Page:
I've written a series of articles that will help prepare you for the questions that may be asked during an interview. There will be four articles (this is article 1 of 4) that are very useful in getting the candidate prepared so that no questions are too difficult or a surprise.
I have used this technique in the past. It helps build confidence and puts you in the correct frame of mind so that nothing can surprise you or if it is a “curve-ball”, you know how to approach it.
Now if you’re a job seeker (and who isn’t?), the fact that most of us don’t know how to interview well is a huge opportunity. Because that weakness lets you control the encounter. It lets you win. Here’s how:
Predict the future. You can anticipate 90% of the interview questions you’re going to get. It’s an easy list to generate, such as “why do you want this job?” and “what’s a tough problem you’ve solved?” If you can’t think of other questions, simply Google “most common interview questions” and write down the top 20 questions you think you’ll get.
Plan your attack. For EVERY question, write down your answer. Yes, it’s a pain to actually write something. It’s hard and frustrating. But it makes it stick in your brain. That’s important. You want your answers to be automatic. You don’t want to have to think about your answers during an interview. Why not? Keep reading.
Have a backup plan. Actually, for every question, write down THREE answers. Why three? You need to have a different, equally good answer for every question because the first interviewer might not like your story. You want the next interviewer to hear a different story. That way they can become your advocate.
Prove yourself. Every question should be answered with a story that proves you can do what you’re being asked about. “How do you lead?” should be answered with “I’m a collaborative/decisive/whatever leader. Let me tell you about the time I ….” Always tell a story or have facts to prove you are what you say you are. There's more on how to construct and tell these stories in a future article.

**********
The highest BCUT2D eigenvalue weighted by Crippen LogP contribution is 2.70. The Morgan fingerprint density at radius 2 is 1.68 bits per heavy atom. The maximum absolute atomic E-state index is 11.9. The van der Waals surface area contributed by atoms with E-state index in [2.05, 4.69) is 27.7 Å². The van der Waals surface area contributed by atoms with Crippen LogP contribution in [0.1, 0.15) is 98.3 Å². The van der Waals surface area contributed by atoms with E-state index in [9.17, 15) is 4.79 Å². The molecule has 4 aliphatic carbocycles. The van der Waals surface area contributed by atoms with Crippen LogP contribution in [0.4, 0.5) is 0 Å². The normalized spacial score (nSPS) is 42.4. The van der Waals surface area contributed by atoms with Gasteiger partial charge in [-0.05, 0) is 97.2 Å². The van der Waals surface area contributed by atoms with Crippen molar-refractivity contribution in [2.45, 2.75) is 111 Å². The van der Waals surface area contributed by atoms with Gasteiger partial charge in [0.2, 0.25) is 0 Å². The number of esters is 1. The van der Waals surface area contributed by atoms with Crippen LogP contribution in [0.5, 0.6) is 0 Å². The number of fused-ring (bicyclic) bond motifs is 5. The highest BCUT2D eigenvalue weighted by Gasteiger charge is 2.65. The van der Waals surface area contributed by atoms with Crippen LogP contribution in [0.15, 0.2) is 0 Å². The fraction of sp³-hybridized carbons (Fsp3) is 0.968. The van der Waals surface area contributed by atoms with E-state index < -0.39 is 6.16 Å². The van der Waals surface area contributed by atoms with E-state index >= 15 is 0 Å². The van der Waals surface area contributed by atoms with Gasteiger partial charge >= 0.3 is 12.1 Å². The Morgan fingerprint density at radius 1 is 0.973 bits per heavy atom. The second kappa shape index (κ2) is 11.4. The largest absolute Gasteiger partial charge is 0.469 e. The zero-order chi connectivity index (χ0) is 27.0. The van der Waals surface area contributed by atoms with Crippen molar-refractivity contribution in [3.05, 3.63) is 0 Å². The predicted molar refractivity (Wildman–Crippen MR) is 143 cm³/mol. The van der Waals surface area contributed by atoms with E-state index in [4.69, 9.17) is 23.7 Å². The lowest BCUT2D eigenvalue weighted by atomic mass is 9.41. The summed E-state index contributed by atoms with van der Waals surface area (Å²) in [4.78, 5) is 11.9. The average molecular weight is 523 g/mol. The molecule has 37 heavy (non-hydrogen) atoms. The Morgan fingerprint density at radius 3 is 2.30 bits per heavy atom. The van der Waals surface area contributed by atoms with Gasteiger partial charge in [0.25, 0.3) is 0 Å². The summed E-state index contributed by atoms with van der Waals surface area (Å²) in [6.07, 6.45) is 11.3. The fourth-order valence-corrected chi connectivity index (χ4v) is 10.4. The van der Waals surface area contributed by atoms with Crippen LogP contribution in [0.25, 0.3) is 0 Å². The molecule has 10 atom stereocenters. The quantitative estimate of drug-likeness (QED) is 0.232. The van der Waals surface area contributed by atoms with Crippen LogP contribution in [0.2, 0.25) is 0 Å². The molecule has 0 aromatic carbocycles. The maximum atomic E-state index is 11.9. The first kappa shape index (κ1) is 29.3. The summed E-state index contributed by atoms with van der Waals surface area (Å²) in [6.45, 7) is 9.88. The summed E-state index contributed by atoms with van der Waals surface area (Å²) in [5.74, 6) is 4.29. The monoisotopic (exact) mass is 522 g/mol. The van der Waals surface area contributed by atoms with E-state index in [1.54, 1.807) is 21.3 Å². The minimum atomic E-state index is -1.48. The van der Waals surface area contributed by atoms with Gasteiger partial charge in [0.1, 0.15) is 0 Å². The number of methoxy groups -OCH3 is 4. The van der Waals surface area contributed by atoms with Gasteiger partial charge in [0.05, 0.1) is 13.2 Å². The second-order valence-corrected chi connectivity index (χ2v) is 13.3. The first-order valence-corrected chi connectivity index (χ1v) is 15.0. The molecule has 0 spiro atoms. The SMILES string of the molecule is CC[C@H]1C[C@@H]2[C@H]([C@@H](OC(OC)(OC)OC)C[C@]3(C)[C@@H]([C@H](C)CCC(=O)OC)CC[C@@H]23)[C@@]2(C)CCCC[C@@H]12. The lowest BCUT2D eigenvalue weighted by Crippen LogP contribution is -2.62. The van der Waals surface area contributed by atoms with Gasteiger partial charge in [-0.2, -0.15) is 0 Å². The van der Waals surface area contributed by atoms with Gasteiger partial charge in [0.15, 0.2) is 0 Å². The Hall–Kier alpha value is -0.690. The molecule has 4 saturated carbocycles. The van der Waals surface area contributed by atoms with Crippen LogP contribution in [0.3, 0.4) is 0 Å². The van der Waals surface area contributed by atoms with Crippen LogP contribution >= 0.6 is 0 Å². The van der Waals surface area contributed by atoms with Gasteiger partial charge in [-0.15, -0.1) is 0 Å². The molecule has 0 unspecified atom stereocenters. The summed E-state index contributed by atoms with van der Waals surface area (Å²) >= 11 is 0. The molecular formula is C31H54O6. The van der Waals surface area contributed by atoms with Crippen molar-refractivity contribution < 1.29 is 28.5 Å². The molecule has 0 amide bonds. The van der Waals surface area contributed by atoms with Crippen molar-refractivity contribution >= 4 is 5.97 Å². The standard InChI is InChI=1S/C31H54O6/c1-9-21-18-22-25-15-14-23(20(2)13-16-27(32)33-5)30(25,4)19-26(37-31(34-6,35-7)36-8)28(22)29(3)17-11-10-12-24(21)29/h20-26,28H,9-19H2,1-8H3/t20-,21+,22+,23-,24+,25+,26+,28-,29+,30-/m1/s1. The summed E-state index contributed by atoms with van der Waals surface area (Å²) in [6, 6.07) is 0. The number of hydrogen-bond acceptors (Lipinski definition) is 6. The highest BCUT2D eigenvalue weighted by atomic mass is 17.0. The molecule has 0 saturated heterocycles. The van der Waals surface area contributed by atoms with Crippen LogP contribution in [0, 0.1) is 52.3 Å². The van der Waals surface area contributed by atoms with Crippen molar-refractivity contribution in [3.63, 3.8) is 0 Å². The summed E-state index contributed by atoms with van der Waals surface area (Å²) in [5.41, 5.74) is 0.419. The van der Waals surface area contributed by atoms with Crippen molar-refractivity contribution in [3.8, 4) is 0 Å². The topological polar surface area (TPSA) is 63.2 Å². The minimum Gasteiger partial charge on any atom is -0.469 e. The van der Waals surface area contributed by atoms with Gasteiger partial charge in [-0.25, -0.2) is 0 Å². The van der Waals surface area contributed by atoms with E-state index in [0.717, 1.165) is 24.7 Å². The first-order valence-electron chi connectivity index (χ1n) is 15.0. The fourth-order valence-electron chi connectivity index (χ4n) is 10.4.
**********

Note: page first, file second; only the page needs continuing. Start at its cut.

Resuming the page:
Read the room. Look around. Focus on the interviewer. In the first 10 seconds, is there anything in their office, or about them, you can notice and use to forge a connection? A book on a shelf? A family photo? A painting? Read the interviewer: is their body language open or closed? Are they tired and should you try to pep them up? Do they like your answer or should you veer in another direction?
- Make it to Carnegie Hall. How do you get to Carnegie Hall? Practice. Same goes for getting a job. When I was in my second year of business school, I practiced my interview answers -- out loud -- until I could tell each story smoothly, without thinking about it (but not so smoothly that I was bored with the re-telling). My roommate walked in one day to find me sitting on the futon reciting why I thought I was a great leader again and again. He figured I was stuck in some kind of Stuart Smalley-like self-help loop. But I got 7 job offers from 5 companies (that’s another story) and was on track to get another 6 before I stopped.
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